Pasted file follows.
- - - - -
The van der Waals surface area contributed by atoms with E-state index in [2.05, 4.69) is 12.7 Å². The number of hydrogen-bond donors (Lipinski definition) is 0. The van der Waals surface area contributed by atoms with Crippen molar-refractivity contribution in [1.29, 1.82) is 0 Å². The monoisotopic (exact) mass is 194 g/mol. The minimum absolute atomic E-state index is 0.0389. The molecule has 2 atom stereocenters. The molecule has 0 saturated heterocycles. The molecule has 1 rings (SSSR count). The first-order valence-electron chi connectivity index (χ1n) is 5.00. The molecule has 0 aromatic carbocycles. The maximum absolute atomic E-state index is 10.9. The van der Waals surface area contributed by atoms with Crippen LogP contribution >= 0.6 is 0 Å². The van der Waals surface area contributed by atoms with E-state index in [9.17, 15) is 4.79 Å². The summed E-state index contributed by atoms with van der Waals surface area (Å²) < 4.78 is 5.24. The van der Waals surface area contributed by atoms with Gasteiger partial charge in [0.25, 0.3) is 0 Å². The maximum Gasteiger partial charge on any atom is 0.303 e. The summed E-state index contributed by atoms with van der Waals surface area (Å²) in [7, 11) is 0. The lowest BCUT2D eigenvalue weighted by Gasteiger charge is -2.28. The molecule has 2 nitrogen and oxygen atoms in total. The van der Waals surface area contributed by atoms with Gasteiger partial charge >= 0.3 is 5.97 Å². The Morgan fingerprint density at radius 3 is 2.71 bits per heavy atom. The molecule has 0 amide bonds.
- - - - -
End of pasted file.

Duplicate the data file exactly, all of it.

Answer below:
The van der Waals surface area contributed by atoms with E-state index in [2.05, 4.69) is 12.7 Å². The number of hydrogen-bond donors (Lipinski definition) is 0. The van der Waals surface area contributed by atoms with Crippen molar-refractivity contribution in [1.29, 1.82) is 0 Å². The monoisotopic (exact) mass is 194 g/mol. The minimum absolute atomic E-state index is 0.0389. The molecule has 2 atom stereocenters. The molecule has 0 saturated heterocycles. The molecule has 1 rings (SSSR count). The first-order valence-electron chi connectivity index (χ1n) is 5.00. The molecule has 0 aromatic carbocycles. The maximum absolute atomic E-state index is 10.9. The van der Waals surface area contributed by atoms with Crippen LogP contribution >= 0.6 is 0 Å². The van der Waals surface area contributed by atoms with E-state index in [9.17, 15) is 4.79 Å². The summed E-state index contributed by atoms with van der Waals surface area (Å²) < 4.78 is 5.24. The van der Waals surface area contributed by atoms with Gasteiger partial charge in [0.25, 0.3) is 0 Å². The maximum Gasteiger partial charge on any atom is 0.303 e. The summed E-state index contributed by atoms with van der Waals surface area (Å²) in [7, 11) is 0. The lowest BCUT2D eigenvalue weighted by Gasteiger charge is -2.28. The molecule has 2 nitrogen and oxygen atoms in total. The van der Waals surface area contributed by atoms with Gasteiger partial charge >= 0.3 is 5.97 Å². The Morgan fingerprint density at radius 3 is 2.71 bits per heavy atom. The molecule has 0 amide bonds.